In 2016, there were 44.7 million adults with a mental illness in the U.S., representing 18.3% of all adults.[i] Mental illnesses are comprised of many different conditions that range in degrees of severity. Two broad categories are used to describe these conditions: Any Mental Illness (AMI), which encompasses all recognized mental illnesses and Serious Mental Illness (SMI), which is a smaller and more severe subset of AMI.
There were an estimated 44.7 million adults with AMI and 10.4 million adults with SMI in 2016. Of those, 19.2 million adults with AMI (43%) and 6.7 million with SMI (68.8%) received mental health treatment.[ii] Coding mental and behavioral health in ICD-10 is becoming more prevalent and can sometimes be confusing.
Correct coding tips for five common conditions
A webinar addressing coding guidelines for mental and behavioral health was presented by Nena Scott, MSEd, RHIA, CCS, CCS-P, CCDS, Director of Coding Quality and Professional Development at TrustHCS in June 2017. It covered coding guidelines for ICD-10 chapters 5 and 15. Coding tips for five common mental and behavioral conditions were also included in the webinar.
Using ICD-10 Chapters 5 and 15
Chapter 5 contains codes and coding guidelines for mental, behavioral and neurodevelopmental disorders including conditions due to psychoactive substance abuse. Chapter 15 addresses pregnancy, childbirth and the puerperium with specific codes for alcohol and tobacco use during this period.
It is important for coders to fully review and understand the guidelines contained in chapters 5 and 15. Here are three important coding tips from this section of the webinar with additional details available in the webinar download.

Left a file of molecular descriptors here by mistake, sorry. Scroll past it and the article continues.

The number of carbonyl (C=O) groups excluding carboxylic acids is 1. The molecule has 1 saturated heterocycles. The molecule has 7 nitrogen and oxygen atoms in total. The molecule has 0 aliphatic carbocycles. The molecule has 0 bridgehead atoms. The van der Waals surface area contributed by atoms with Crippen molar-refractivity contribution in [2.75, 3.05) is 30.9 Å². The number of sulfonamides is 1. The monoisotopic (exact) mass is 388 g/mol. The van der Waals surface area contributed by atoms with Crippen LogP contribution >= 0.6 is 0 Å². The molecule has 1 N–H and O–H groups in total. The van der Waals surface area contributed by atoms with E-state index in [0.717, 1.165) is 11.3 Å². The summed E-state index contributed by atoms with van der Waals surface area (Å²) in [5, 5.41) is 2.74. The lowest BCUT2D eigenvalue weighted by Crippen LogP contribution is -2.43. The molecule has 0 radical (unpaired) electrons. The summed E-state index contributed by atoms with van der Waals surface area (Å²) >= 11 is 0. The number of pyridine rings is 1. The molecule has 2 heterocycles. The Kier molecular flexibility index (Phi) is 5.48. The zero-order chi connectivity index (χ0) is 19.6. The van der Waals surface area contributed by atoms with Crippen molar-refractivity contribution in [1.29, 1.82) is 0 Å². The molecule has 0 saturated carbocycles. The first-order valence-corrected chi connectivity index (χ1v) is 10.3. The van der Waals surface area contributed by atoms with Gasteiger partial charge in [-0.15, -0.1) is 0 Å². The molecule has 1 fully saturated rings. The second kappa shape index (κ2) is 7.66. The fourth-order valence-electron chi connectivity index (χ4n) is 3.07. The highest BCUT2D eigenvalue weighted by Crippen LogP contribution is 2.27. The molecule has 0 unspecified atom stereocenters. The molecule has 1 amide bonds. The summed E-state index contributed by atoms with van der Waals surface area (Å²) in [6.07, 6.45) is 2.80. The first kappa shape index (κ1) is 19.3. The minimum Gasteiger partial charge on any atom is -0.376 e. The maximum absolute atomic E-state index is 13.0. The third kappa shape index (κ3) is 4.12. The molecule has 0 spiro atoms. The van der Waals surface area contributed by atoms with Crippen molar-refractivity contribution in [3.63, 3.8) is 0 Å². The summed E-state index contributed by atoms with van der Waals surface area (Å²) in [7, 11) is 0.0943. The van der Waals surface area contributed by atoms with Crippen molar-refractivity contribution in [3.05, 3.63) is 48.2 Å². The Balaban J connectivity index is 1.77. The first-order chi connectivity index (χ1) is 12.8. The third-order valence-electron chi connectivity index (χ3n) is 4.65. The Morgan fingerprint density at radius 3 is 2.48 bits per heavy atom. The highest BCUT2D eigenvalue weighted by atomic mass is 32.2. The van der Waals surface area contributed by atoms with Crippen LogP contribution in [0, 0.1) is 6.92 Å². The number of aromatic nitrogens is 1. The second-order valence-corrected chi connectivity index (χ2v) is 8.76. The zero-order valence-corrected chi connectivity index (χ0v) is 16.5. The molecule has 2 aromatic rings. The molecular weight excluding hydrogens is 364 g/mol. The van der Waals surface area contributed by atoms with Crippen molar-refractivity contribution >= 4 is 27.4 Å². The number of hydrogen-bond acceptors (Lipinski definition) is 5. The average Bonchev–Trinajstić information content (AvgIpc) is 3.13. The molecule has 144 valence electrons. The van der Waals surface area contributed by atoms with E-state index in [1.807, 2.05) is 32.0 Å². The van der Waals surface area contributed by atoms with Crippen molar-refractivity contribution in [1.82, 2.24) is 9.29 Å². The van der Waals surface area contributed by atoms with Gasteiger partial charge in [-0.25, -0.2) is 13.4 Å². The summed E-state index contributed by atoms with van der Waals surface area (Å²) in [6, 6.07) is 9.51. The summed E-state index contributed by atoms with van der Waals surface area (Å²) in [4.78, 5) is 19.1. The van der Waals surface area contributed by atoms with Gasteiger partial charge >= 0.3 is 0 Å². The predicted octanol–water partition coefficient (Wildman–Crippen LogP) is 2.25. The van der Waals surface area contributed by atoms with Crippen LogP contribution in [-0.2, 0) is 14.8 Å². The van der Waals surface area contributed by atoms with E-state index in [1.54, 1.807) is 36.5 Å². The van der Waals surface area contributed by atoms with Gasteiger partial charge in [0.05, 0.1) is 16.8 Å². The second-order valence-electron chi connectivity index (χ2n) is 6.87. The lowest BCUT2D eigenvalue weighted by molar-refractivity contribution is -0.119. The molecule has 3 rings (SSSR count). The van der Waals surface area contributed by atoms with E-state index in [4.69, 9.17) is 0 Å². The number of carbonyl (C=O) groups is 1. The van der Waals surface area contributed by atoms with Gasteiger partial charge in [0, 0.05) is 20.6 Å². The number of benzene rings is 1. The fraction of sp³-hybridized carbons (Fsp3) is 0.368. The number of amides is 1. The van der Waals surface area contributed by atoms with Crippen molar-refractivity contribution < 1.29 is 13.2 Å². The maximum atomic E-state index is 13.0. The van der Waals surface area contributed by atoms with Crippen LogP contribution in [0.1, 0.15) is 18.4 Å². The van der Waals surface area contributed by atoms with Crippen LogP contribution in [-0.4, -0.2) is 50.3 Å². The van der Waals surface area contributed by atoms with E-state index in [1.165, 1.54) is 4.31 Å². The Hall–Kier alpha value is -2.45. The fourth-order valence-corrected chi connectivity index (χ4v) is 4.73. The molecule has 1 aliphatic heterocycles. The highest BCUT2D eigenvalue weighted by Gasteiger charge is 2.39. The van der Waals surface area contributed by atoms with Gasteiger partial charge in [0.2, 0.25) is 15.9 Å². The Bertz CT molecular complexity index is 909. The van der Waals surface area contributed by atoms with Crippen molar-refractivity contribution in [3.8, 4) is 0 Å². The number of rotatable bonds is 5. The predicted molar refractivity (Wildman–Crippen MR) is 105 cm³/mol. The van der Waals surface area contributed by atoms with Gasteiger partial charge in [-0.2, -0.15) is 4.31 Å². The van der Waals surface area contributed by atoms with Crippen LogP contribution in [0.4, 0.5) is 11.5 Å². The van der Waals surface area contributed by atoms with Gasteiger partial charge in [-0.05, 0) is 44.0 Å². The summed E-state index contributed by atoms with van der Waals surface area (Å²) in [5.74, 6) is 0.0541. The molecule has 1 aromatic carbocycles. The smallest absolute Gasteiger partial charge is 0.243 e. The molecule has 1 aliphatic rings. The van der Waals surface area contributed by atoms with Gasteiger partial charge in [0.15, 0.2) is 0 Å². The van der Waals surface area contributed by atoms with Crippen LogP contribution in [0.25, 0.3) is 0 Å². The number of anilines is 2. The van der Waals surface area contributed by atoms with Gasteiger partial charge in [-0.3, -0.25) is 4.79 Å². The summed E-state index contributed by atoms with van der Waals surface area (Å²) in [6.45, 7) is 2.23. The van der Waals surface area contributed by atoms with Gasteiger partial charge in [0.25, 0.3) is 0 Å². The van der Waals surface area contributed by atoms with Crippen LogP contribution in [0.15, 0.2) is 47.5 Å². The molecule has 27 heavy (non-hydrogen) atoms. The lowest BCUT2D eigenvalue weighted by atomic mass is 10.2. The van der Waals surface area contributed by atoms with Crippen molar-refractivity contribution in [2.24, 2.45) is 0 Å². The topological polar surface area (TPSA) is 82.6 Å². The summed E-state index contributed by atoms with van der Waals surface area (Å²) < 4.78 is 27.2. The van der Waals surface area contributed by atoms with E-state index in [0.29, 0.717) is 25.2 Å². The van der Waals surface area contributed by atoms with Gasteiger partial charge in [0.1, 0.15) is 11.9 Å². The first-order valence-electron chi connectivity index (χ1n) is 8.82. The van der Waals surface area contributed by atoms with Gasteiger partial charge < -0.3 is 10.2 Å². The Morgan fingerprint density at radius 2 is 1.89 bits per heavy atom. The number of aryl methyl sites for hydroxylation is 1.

- The use of “in remission” requires thorough knowledge of the definition and provider’s documentation and clinical judgement.
- Only one code should be assigned to identify a pattern of psychoactive substance use, abuse and dependence based on provider documentation.
- Associated codes should only be assigned based on provider documentation.
As with all diseases, conditions and procedures, accurate clinical documentation is the foundation for correct ICD-10 coding. The remainder of the webinar presented guidelines for coding five common conditions.
Coding Drug, Alcohol and Tobacco Abuse and Dependence
When the provider refers to use, abuse and dependence of the same substance (e.g. alcohol, opioid, cannabis, tobacco, etc.) only one code should be assigned to identify the pattern of use. The following chart provides a quick reference for code selection:
|Use and abuse||Only abuse|
|Abuse and dependence||Only dependence|
|Use, abuse and dependence||Only dependence|
|Use and dependence||Only dependence|
Mood or Affective Disorders
Affective disorders, more commonly known as mood disorders, are mental disorders with biological, behavioral, social and psychological factors, characterized by mood disturbance. The most common affective disorders are bipolar disorders (F31), major depressive disorders (F32-F33) and anxiety disorders (F40).
Mood disorders include the following and are categorized as such in ICD-10 to include:
- Manic episode
- Bipolar disorder – specify the current episode as manic, depressed or mixed
- Major depression – specify as a single or recurrent episode and the current severity
- 0 – mild
- 1 – moderate
- 2 – severe, without psychotic features
- 3 – severe, with psychotic features
- Persistent mood [affective] disorder – detail cyclothymic, dysthymic or other type
Documentation must identify: “with” or “without” psychotic symptoms or features when applicable; if patients are in partial or full remission; whether the episode is mild, moderate or severe.
Schizophrenia and Schizoaffective Disorder
Schizophrenia is a group of severe brain disorders in which people interpret reality abnormally. It may manifest in some combination of hallucinations, delusions and disordered thinking and behavior. Signs and symptoms are divided into three categories – positive, negative and cognitive.
Schizoaffective disorder is a condition in which a person experiences a combination of schizophrenia symptoms – such as hallucinations or delusions – and of mood disorder symptoms, such as mania or depression.
The complete presentation audio recording and PDF of the slides may be accessed here